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Monday, February 18, 2008

Still in the dark about Albert Park

Two separate decisions by the Victorian Civil and Administrative Tribunal to uphold determinations by the Australian Grand Prix Corporation (a statutory corporation subject to Victoria's Freedom of Information Act) illustrate the significant barriers to access to information concerning the operations of the Corporation in conducting the Grand Prix in Melbourne.

The annual business plans of the Corporation (required by statute to be submitted to the minister), in this decision, were found to be exempt because of a special provision in the Australian Grand Prix Act includes a special exemption for information about a contract with the International Grand Prix authorities; another provision of the Act protects a business plan for 5 years; as the plans were mainly created to brief the minister on issues to be considered by a Cabinet Committee, they were exempt as Cabinet documents; and to boot, the internal working documents, professional privilege and business affairs exemptions applied to all or part of the documents.

Some parts of plans now 10 to 12 years old have been released by the Corporation, but the Tribunal upheld the decision to refuse access to the entire plans for 1999 - 2001, for various reasons along the lines mentioned above. In declining to exercise the discretion to disclose these documents on public interest grounds, the Tribunal, in line with the recent Court of Appeal decision in Osland, said that the barrier is now very high, requiring a finding that the case for access is "irresistible".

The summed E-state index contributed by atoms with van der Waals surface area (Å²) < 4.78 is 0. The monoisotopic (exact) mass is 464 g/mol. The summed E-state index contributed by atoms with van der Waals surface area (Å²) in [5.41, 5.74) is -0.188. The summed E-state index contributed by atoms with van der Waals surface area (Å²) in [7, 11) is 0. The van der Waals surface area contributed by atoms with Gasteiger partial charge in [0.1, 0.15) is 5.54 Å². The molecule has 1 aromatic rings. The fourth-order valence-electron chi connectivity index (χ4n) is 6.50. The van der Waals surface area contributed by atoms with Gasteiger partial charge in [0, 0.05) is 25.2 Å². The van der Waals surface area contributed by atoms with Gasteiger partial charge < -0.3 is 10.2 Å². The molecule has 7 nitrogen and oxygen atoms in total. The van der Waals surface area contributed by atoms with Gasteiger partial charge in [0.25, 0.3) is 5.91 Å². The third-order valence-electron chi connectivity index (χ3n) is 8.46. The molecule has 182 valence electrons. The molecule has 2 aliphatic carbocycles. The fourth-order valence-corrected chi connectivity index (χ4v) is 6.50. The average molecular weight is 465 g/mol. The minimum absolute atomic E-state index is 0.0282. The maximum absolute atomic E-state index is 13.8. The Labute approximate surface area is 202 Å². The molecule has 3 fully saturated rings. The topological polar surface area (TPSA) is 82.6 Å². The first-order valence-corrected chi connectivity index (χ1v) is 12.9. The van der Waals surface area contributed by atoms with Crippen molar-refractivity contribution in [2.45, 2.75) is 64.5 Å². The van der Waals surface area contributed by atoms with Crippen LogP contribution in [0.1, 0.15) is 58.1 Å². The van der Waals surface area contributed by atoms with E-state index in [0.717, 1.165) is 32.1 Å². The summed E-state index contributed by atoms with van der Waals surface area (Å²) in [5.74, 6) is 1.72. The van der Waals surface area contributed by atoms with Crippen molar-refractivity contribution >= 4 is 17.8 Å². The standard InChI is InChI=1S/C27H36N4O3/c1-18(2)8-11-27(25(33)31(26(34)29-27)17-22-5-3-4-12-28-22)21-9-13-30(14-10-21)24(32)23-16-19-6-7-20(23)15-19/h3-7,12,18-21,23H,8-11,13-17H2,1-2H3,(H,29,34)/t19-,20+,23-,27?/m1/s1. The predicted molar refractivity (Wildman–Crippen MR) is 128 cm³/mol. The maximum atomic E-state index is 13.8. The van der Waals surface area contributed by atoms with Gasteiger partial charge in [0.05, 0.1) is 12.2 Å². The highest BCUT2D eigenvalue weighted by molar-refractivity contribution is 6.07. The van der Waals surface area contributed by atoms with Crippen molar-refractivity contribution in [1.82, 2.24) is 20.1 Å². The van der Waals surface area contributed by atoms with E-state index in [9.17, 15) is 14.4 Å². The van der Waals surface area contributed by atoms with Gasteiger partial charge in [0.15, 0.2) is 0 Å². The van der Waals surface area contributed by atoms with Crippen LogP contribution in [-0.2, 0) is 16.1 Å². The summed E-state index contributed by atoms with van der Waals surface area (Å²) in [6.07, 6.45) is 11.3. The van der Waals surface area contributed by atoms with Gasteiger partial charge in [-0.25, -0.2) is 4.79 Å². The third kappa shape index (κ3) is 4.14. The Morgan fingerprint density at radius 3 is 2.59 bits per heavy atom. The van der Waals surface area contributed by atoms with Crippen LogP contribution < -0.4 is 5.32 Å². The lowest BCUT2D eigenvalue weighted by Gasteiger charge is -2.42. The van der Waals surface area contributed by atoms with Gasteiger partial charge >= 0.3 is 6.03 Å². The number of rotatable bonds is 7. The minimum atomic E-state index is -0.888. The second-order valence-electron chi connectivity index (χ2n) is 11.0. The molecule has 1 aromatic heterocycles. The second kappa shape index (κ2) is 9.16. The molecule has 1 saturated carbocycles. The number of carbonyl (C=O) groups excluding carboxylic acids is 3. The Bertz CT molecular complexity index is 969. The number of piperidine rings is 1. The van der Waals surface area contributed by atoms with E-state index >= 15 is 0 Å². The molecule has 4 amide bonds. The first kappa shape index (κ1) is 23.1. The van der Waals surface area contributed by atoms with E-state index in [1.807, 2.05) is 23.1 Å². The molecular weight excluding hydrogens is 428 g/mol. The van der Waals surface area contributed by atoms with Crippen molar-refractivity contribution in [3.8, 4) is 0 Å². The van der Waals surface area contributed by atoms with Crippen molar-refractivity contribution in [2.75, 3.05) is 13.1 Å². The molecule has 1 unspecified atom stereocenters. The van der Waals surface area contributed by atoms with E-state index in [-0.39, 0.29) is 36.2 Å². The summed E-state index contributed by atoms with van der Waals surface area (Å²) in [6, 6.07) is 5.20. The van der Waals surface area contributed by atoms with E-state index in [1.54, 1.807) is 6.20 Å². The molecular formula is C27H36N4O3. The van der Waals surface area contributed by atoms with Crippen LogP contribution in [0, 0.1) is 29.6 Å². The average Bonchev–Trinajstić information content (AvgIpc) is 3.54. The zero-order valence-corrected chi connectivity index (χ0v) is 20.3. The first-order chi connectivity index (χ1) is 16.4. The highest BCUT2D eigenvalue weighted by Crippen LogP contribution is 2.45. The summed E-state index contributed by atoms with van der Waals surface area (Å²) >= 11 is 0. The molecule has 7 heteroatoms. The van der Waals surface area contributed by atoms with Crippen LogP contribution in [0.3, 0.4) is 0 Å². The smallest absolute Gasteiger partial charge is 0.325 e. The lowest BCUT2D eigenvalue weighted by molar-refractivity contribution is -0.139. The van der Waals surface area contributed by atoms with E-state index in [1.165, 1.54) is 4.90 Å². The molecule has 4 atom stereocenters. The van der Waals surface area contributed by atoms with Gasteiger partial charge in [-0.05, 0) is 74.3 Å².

In this separate decision the Tribunal also upheld a Corporation decision to refuse access to information relating to the 2005 Grand Prix about total ticket sales, the number sold to overseas and interstate visitors and the total number of free tickets issued. Save Albert Park Inc. sought access in order to test public claims about attendance at the event and the economic benefits for the state. The Tribunal found that the information was of a business commercial and financial nature and would expose the Corporation "unreasonably to disadvantage". Again the barrier to be crossed to justify public interest was not reached.

These might be reasonable decisions based on the law but raise an issue about whether the balance has been properly struck between the public right to know, and the confidentiality necessary for the efficient conduct of (government) business.

Despite the high direct and indirect cost to the Victorian taxpayer, confidentiality has trumped the community interest in knowing about plans, finances and whether the attendance claims are based on fact, even information of this kind now some years old.

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